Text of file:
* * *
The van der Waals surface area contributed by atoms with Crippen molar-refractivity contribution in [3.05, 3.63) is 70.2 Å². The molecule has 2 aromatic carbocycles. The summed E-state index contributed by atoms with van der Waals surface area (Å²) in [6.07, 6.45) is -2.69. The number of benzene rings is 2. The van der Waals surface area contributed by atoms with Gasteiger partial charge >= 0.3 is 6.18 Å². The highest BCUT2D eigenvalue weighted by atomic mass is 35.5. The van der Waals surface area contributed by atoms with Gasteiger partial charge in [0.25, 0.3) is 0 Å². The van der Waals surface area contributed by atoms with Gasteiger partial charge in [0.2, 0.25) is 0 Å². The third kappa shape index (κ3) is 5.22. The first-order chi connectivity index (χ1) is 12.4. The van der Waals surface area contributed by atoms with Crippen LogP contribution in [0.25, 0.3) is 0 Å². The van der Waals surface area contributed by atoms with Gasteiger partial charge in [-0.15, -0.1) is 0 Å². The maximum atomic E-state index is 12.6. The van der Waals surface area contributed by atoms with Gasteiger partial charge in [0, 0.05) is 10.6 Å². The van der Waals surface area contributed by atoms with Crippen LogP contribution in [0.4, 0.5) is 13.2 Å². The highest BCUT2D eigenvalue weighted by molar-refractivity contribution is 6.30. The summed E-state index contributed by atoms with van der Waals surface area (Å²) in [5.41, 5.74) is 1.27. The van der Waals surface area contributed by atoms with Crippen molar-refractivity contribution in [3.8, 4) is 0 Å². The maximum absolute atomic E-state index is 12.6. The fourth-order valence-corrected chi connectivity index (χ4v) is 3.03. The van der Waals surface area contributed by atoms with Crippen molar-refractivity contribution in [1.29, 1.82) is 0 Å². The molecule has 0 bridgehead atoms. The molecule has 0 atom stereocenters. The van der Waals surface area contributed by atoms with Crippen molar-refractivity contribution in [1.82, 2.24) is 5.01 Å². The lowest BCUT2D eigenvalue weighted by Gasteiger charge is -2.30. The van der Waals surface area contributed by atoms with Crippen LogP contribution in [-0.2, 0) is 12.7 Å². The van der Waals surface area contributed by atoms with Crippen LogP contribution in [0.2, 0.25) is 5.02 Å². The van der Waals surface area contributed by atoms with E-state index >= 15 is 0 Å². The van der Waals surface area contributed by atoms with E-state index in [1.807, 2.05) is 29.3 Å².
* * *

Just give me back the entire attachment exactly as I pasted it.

The van der Waals surface area contributed by atoms with Crippen molar-refractivity contribution in [3.05, 3.63) is 70.2 Å². The molecule has 2 aromatic carbocycles. The summed E-state index contributed by atoms with van der Waals surface area (Å²) in [6.07, 6.45) is -2.69. The number of benzene rings is 2. The van der Waals surface area contributed by atoms with Gasteiger partial charge >= 0.3 is 6.18 Å². The highest BCUT2D eigenvalue weighted by atomic mass is 35.5. The van der Waals surface area contributed by atoms with Gasteiger partial charge in [0.25, 0.3) is 0 Å². The van der Waals surface area contributed by atoms with Gasteiger partial charge in [0.2, 0.25) is 0 Å². The third kappa shape index (κ3) is 5.22. The first-order chi connectivity index (χ1) is 12.4. The van der Waals surface area contributed by atoms with Crippen LogP contribution in [0.25, 0.3) is 0 Å². The van der Waals surface area contributed by atoms with Gasteiger partial charge in [-0.15, -0.1) is 0 Å². The maximum atomic E-state index is 12.6. The van der Waals surface area contributed by atoms with Gasteiger partial charge in [0, 0.05) is 10.6 Å². The van der Waals surface area contributed by atoms with Crippen LogP contribution in [0.4, 0.5) is 13.2 Å². The highest BCUT2D eigenvalue weighted by molar-refractivity contribution is 6.30. The summed E-state index contributed by atoms with van der Waals surface area (Å²) in [5.41, 5.74) is 1.27. The van der Waals surface area contributed by atoms with Crippen molar-refractivity contribution in [3.8, 4) is 0 Å². The maximum absolute atomic E-state index is 12.6. The fourth-order valence-corrected chi connectivity index (χ4v) is 3.03. The van der Waals surface area contributed by atoms with Crippen molar-refractivity contribution in [1.29, 1.82) is 0 Å². The molecule has 0 bridgehead atoms. The molecule has 0 atom stereocenters. The van der Waals surface area contributed by atoms with Crippen molar-refractivity contribution in [1.82, 2.24) is 5.01 Å². The lowest BCUT2D eigenvalue weighted by Gasteiger charge is -2.30. The van der Waals surface area contributed by atoms with Crippen LogP contribution in [-0.2, 0) is 12.7 Å². The van der Waals surface area contributed by atoms with Crippen LogP contribution in [0.2, 0.25) is 5.02 Å². The van der Waals surface area contributed by atoms with E-state index >= 15 is 0 Å². The van der Waals surface area contributed by atoms with E-state index in [1.807, 2.05) is 29.3 Å².